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FDIC Board Votes to Maintain Premium Rates for Banks and Thrifts
The Board of Directors of the Federal Deposit Insurance Corporation (FDIC) today voted to keep the assessment rates charged to insured banks and savings associations unchanged for the second half of 2006.
The FDIC merged the Bank Insurance Fund (BIF) and the Savings Association Insurance Fund (SAIF) to form the Deposit Insurance Fund (DIF) on March 31, 2006, in accordance with the recently passed Federal Deposit Insurance Reform Act of 2005. The legislation also made changes to the FDIC's assessment authorities, for which final rules are required no later than November 5, 2006. Before the new rules become effective, the existing regulations will continue to apply, except that there will be one set of assessment rates that will apply to all FDIC-insured institutions (DIF members).
The reserve ratio for the funds combined stood at 1.25 percent as of December 31, 2005. An early estimate indicates that the reserve ratio for the DIF fell to 1.23 percent as of March 31, 2006, due to very strong insured deposit growth. While the banking industry remains healthy and no insured institution has failed since June 2004, the FDIC staff expects strong insured deposit growth to reduce the reserve ratio to 1.20 percent by year-end without an increase in premium rates.
The Board decided to maintain the current rate schedule in light of impending changes to the assessment system. After November of this year, the FDIC will be able to manage the reserve ratio within a range and will have the authority to charge all institutions a risk-based premium regardless of the level of the reserve ratio. Under this new system, all institutions would be charged a risk-based premium but, initially, most institutions will have assessment credits to help offset premiums. These assessment credits were awarded by Congress to recognize the contributions institutions made prior to 1997 to recapitalize the deposit insurance funds and to provide them a reasonable transition period to the new system.
According to FDIC staff, the premium increase next year may be substantial absent a significant slowing in insured deposit growth. Continued strong deposit growth will move the reserve ratio toward the lower end of the range and will require higher premium levels to achieve a desired reserve ratio within a time frame the Board determines to be appropriate.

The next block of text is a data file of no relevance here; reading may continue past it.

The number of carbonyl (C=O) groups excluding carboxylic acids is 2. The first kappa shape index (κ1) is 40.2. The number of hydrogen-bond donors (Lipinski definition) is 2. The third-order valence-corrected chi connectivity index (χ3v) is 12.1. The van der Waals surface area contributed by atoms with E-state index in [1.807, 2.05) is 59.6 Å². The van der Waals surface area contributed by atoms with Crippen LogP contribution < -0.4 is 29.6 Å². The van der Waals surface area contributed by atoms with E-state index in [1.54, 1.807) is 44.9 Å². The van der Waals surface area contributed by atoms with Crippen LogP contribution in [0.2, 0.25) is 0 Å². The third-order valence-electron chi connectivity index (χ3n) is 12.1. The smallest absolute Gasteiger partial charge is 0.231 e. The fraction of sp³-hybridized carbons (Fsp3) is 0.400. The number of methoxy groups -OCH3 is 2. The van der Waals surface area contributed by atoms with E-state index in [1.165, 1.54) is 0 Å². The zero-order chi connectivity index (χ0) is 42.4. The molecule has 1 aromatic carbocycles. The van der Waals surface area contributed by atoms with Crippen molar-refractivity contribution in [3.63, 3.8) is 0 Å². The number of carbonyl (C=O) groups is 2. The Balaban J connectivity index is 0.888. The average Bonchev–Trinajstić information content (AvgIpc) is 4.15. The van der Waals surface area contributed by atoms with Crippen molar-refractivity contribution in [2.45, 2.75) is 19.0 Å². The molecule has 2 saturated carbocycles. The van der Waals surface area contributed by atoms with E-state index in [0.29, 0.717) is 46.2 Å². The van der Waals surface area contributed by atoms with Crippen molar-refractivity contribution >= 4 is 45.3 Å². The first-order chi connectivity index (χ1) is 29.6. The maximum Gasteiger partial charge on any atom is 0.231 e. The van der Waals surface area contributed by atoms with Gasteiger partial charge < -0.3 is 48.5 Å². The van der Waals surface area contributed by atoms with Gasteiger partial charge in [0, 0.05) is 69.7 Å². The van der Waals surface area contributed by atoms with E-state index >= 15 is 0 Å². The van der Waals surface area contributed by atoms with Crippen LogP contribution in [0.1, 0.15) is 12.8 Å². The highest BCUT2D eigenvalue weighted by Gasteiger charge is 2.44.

"Given the transition to a new deposit insurance law later this year, it makes sense for the FDIC to maintain the current rate schedule today," said FDIC Acting Chairman Martin Gruenberg. "However, it seems prudent to expect that a substantial premium charge may have to be imposed in November. How large that premium charge will be will depend on the circumstances at that time – the level of the reserve ratio, the projections for insured deposit growth, and how quickly the Board wants to raise the level of the deposit insurance fund."
Staff's analysis of the current status of the fund, the outlook for the economy and emerging risks to banking, and recommendations for the assessment rate schedule are available on the FDIC's Web site: http://www.fdic.gov/deposit/insurance/risk/index.html.
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Congress created the Federal Deposit Insurance Corporation in 1933 to restore public confidence in the nation's banking system. The FDIC insures deposits at the nation's 8,833 banks and savings associations and it promotes the safety and soundness of these institutions by identifying, monitoring and addressing risks to which they are exposed. The FDIC receives no federal tax dollars – insured financial institutions fund its operations.
FDIC press releases and other information are available on the Internet at www.fdic.gov, by subscription electronically (go to www.fdic.gov/about/subscriptions/index.html) and may also be obtained through the FDIC's Public Information Center (877-275-3342 or 703-562-2200). PR-45-2006
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